-DLB Tater-Alexander et al v. County of Fresno et al, No. 1:2011cv00296 - Document 3 (E.D. Cal. 2011)

Court Description: FINDINGS and RECOMMENDATIONS signed by Magistrate Judge Dennis L. Beck on 2/25/2011 recommending that action be dismissed as barred by res judicata re 1 Complaint. Referred to Judge Lawrence J. O'Neill; Objections to F&R due by 4/4/2011. (Lundstrom, T)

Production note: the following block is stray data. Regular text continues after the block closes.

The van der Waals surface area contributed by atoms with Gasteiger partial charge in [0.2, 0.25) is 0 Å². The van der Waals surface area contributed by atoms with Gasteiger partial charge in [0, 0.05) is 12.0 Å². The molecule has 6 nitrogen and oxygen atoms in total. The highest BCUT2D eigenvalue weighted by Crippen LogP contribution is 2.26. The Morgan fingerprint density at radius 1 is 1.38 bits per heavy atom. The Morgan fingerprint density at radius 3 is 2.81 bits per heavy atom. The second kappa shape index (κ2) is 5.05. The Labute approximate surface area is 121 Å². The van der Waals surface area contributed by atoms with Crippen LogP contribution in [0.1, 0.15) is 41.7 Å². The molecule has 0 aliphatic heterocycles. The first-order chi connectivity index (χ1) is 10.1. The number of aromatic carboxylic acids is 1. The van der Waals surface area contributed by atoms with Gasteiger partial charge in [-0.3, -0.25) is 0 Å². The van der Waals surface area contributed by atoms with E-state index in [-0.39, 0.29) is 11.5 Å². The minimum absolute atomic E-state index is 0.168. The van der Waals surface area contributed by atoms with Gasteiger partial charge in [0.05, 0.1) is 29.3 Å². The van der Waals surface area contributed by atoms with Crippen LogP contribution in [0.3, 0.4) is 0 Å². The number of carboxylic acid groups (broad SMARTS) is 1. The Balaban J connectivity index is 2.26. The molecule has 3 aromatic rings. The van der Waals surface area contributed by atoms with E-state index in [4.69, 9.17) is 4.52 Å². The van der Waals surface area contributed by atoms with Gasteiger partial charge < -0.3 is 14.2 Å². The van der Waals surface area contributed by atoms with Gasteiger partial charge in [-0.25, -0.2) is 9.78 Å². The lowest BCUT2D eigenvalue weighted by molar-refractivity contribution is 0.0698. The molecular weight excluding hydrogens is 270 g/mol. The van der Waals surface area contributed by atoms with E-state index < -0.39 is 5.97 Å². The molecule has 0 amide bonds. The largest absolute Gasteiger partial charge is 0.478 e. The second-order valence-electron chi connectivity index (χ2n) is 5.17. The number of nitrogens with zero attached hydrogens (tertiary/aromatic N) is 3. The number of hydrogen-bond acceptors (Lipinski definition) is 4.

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-DLB Tater-Alexander et al v. County of Fresno et al Doc. 3 1 2 3 4 5 6 UNITED STATES DISTRICT COURT 7 EASTERN DISTRICT OF CALIFORNIA 8 9 10 11 12 13 14 15 MICHAEL TATER-ALEXANDER, et al., ) ) ) ) Plaintiffs, ) ) v. ) ) COUNTY OF FRESNO, et al., ) ) ) ) Defendants. ) ) 1:11cv0296 LJO DLB FINDINGS AND RECOMMENDATION REGARDING DISMISSAL OF ACTION 16 On February 18, 2011, Plaintiffs Michael Tater-Alexander and Kryston White, appearing 17 pro se and proceeding in forma pauperis, filed the instant complaint asserting claims under the 18 United States Constitution, federal statutes and state law arising from the County of Fresno’s 19 refusal to provide administrative hearings for two parking tickets. Plaintiffs also identified “The 20 People of the County of Fresno” and “The People of the State of California” as co-plaintiffs in 21 this action. 22 DISCUSSION 23 A. Screening Standard 24 Pursuant to 28 U.S.C. § 1915(e)(2), the court must conduct an initial review of the 25 complaint for sufficiency to state a claim. The court must dismiss a complaint or portion thereof 26 if the court determines that the action is legally “frivolous or malicious,” fails to state a claim 27 upon which relief may be granted, or seeks monetary relief from a defendant who is immune from 28 1 Dockets.Justia.com 1 such relief. 28 U.S.C. § 1915(e)(2). If the court determines that the complaint fails to state a 2 claim, leave to amend may be granted to the extent that the deficiencies of the complaint can be 3 cured by amendment. 4 B. Plaintiffs’ Allegations 5 Plaintiffs bring this suit against the County of Fresno (“County”) related to parking 6 citations. Plaintiff White alleges that she received a parking citation (No. 12127219) on February 7 10, 2010, at 10:08:45 a.m. Similarly, Plaintiff Tater-Alexander alleges that he received a parking 8 citation (No. 13126993) on February 17, 2010, at 1:59:30 p.m. Plaintiff Tater-Alexander 9 additionally contends that he is disabled and has physical impairments that significantly limit his 10 major life activities. 11 Plaintiffs both allege that they mailed initial requests to dismiss their parking citations 12 pursuant to California Vehicle Code § 40215. These requests were denied. Plaintiffs 13 subsequently requested administrative hearings, but the requests were denied by the County as 14 untimely. Plaintiffs assert that the County intentionally miscalculates the time to request a 15 hearing. Plaintiffs further assert that the County’s denials deprived them of money and property 16 and violated their due process rights. 17 Plaintiffs allege nine causes of action, including violation of the Americans with 18 Disabilities Act, violation of their civil rights pursuant to 42 U.S.C. § 1983, violations of the 19 Unruh Act and Bane Act, intentional infliction of emotional distress and civil conspiracy. 20 Plaintiffs seek compensatory, treble, and punitive damages, civil penalties and injunctive relief. 21 Plaintiff Tater-Alexander has filed at least one previous action in this Court identifying 22 both of the parking citations at issue in this case. The Court takes judicial notice of its docket and 23 filed documents in Tater-Alexander v. County of Fresno, 1:10cv01050 AWI SMS.1 In that case, 24 Plaintiff Tater-Alexander styled the operative complaint as a qui tam action arising from the 25 County’s refusal to provide an administrative hearing to review a parking ticket. As with this 26 27 28 1 The Court may take judicial notice of court records. Fed. R. Evid. 201(b); United States v. Bernal-Obeso, 989 F.2d 331, 333 (9th Cir. 1993); Mullis v. United States Bank. Ct., 828 F.2d 1385, 1388 n. 9 (9th Cir. 1987) ; Valerio v. Boise Cascade Corp., 80 F.R.D. 626, 635 n. 1 (N.D. Cal. 1978), aff’d, 645 F.2d 699 (9th Cir.) . 2 1 action, Plaintiff alleged that the County miscalculated his time to request a hearing and violated 2 his due process rights by denying him an administrative hearing pursuant to California Vehicle 3 Code § 40215. Finding that Plaintiff failed to state a claim upon which relief could be granted, 4 the Court dismissed Plaintiff’s federal claims without leave to amend and declined to exercise 5 supplemental jurisdiction over his state law claims on February 15, 2011. 6 Likely attempting to avoid the same fate, Plaintiffs filed the instant action three days later 7 challenging the County’s refusal to provide an administrative hearing to review two parking 8 tickets. For the reasons explained below, the Court recommends dismissal with prejudice. 9 C. 10 Analysis The doctrine of res judicata governs “[t]he preclusive effects of former litigation.” Hiser v. 11 Franklin, 94 F.3d 1287, 1290 (9th Cir.1996) (citing Migra v. Warren City School Dist. Bd. Of 12 Educ., 465 U.S. 75, 77 n. 1, 104 S.Ct. 892, 79 L.Ed.2d 56 (1984). “Res judicata is applicable 13 whenever there is (1) an identity of claims, (2) a final judgment on the merits, and (3) privity 14 between parties.” Tahoe-Sierra Preservation Council, Inc. v. Tahoe Regional Planning Agency, 15 322 F.3d 1064, 1077 (9th Cir.2003) (internal quotation and citation omitted). All three 16 requirements are met here. 17 An identity of claims exists when two suits arise from the same transactional nucleus of 18 facts. Id. “Newly articulated claims based on the same nucleus of facts may still be subject to a res 19 judicata finding if the claims could have been brought in the earlier action.” Id. at 1078. “It is 20 immaterial whether the claims asserted subsequent to the judgment were actually pursued in the 21 action that led to the judgment; rather, the relevant inquiry is whether they could have been 22 brought.” Id. (quoting U.S. ex rel. Barajas v. Northrop Corp., 147 F.3d 905, 909 (9th Cir.1998)). 23 This case arises out of the same nucleus of facts as the 2010 action, namely the procedure for 24 contesting parking tickets. 25 In the 2010 action, Plaintiff Tater-Alexander included detailed factual allegations in his 26 operative complaint concerning the parking citations at issue here, numbers 12127219 and 27 13126993. Tater-Alexander, 1:10cv01050 AWI SMS, Doc. 6, First Amended Complaint ¶¶ 5728 60. Additionally, he asserted that when the County denied the claims on these citations, the 3 1 involved parties were interested in joining the complaint. Tater-Alexander, 1:10cv01050 AWI 2 SMS, Doc. 6, First Amended Complaint ¶ 62. 3 According to Plaintiffs, the County rejected their written claims as to citations 1212729 4 and 13126993 on August 18, 2010, which was during pendency of the 2010 action. Thus, there 5 was nothing preventing Plaintiffs from bringing their claims regarding these parking citations in 6 that action. Indeed, Plaintiff Tater-Alexander raised these purported claims in his Amended 7 Objection to Magistrate Judge’s Findings and Recommendations, noting that he had “two 8 additional causes of action that have ripened” for the County’s use of the same unconstitutional 9 process in denying him an administrative hearing. Tater-Alexander, 1:10cv01050 AWI SMS, 10 Doc. 9, Amended Objection to Magistrate Judge’s Findings and Recommendations, p. 4. Plaintiff 11 sought leave to amend and argued that he would be forced to appeal and file a new cause of action 12 “for the same alleged violations . . . on one of the other two parking citations.” Id. at p. 5. The 13 Court overruled Plaintiff’s objections, dismissing his complaint without leave to amend. 14 As to the second element, the Ninth Circuit has held that “a dismissal with prejudice has a 15 res judicata effect” because it is “on the merits.” In re Marino, 181 F.3d 1142, 1144 (9th Cir.1999) 16 (internal quotations and citations omitted). The 2010 action has res judicata effect because it was 17 dismissed with prejudice on February 15, 2011. Tater-Alexander, 1:10cv01050 AWI SMS, Doc. 18 11. 19 The third element of privity exists when “several parties in both actions are identical[.]” 20 Tahoe-Sierra, 322 F.3d at 1081. The parties in this case–the County and Plaintiff Tater21 Alexander-are identical to the parties in the 2010 action. 22 23 24 As the required elements are met, res judicata applies. CONCLUSION AND RECOMMENDATION For the foregoing reasons, IT IS HEREBY RECOMMENDED that this action be 25 dismissed as barred by res judicata. 26 These Findings and Recommendations will be submitted to the Honorable Lawrence J. 27 O’Neill pursuant to the provisions of Title 28 U.S.C. § 636(b)(l). Within thirty (30) days after 28 being served with these findings and recommendations, Plaintiffs may file written objections with 4 1 the Court. Fed. R. Civ. P. 72(b); Local Rule 304(b). The document should be captioned 2 "Objections to Magistrate Judge's Findings and Recommendations." Plaintiffs are advised that 3 failure to file objections within the specified time may waive the right to appeal the District 4 Court's order. Martinez v. Ylst, 951 F.2d 1153 (9th Cir. 1991). 5 6 7 8 9 IT IS SO ORDERED. Dated: 3b142a February 25, 2011 /s/ Dennis L. Beck UNITED STATES MAGISTRATE JUDGE 10 11 12 13 14 15 16 17 18 19 20 21 22 23 24 25 26 27 28 5